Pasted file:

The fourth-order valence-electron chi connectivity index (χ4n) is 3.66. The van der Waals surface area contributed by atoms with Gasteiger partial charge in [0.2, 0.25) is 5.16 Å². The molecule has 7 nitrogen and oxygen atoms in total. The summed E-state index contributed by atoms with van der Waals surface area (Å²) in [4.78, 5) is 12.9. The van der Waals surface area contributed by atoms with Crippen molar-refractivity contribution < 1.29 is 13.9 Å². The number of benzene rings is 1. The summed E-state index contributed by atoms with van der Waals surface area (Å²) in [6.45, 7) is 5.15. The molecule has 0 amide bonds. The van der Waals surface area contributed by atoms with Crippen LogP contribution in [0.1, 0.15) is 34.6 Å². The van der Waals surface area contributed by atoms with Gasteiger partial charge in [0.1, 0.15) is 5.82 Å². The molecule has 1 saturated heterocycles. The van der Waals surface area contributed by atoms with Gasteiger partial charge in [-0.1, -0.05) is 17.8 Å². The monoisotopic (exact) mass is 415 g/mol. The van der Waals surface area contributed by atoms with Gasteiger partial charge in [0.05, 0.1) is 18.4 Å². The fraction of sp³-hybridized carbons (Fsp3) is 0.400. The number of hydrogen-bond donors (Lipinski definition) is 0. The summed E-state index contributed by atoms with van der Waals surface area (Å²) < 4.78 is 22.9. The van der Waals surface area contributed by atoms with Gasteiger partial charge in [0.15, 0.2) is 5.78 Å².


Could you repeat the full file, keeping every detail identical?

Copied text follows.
The fourth-order valence-electron chi connectivity index (χ4n) is 3.66. The van der Waals surface area contributed by atoms with Gasteiger partial charge in [0.2, 0.25) is 5.16 Å². The molecule has 7 nitrogen and oxygen atoms in total. The summed E-state index contributed by atoms with van der Waals surface area (Å²) in [4.78, 5) is 12.9. The van der Waals surface area contributed by atoms with Crippen molar-refractivity contribution < 1.29 is 13.9 Å². The number of benzene rings is 1. The summed E-state index contributed by atoms with van der Waals surface area (Å²) in [6.45, 7) is 5.15. The molecule has 0 amide bonds. The van der Waals surface area contributed by atoms with Crippen LogP contribution in [0.1, 0.15) is 34.6 Å². The van der Waals surface area contributed by atoms with Gasteiger partial charge in [0.1, 0.15) is 5.82 Å². The molecule has 1 saturated heterocycles. The van der Waals surface area contributed by atoms with Gasteiger partial charge in [-0.1, -0.05) is 17.8 Å². The monoisotopic (exact) mass is 415 g/mol. The van der Waals surface area contributed by atoms with Gasteiger partial charge in [0.05, 0.1) is 18.4 Å². The fraction of sp³-hybridized carbons (Fsp3) is 0.400. The number of hydrogen-bond donors (Lipinski definition) is 0. The summed E-state index contributed by atoms with van der Waals surface area (Å²) < 4.78 is 22.9. The van der Waals surface area contributed by atoms with Gasteiger partial charge in [0.15, 0.2) is 5.78 Å².